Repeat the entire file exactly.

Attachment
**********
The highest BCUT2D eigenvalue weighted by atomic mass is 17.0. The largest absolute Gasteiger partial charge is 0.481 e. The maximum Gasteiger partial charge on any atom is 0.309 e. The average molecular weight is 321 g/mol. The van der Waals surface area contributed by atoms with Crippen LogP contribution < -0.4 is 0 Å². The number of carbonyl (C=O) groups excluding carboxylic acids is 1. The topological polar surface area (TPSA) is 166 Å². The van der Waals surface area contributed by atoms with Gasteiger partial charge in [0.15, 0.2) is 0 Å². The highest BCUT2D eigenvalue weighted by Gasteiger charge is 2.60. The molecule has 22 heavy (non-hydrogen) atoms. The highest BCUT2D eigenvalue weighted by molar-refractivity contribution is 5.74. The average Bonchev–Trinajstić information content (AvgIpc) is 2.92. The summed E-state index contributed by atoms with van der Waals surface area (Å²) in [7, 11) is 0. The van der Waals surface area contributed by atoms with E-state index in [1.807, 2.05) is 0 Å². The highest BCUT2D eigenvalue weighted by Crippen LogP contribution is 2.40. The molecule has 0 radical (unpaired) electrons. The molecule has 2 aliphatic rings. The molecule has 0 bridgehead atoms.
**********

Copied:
The highest BCUT2D eigenvalue weighted by atomic mass is 17.0. The largest absolute Gasteiger partial charge is 0.481 e. The maximum Gasteiger partial charge on any atom is 0.309 e. The average molecular weight is 321 g/mol. The van der Waals surface area contributed by atoms with Crippen LogP contribution < -0.4 is 0 Å². The number of carbonyl (C=O) groups excluding carboxylic acids is 1. The topological polar surface area (TPSA) is 166 Å². The van der Waals surface area contributed by atoms with Gasteiger partial charge in [0.15, 0.2) is 0 Å². The highest BCUT2D eigenvalue weighted by Gasteiger charge is 2.60. The molecule has 22 heavy (non-hydrogen) atoms. The highest BCUT2D eigenvalue weighted by molar-refractivity contribution is 5.74. The average Bonchev–Trinajstić information content (AvgIpc) is 2.92. The summed E-state index contributed by atoms with van der Waals surface area (Å²) in [7, 11) is 0. The van der Waals surface area contributed by atoms with E-state index in [1.807, 2.05) is 0 Å². The highest BCUT2D eigenvalue weighted by Crippen LogP contribution is 2.40. The molecule has 0 radical (unpaired) electrons. The molecule has 2 aliphatic rings. The molecule has 0 bridgehead atoms.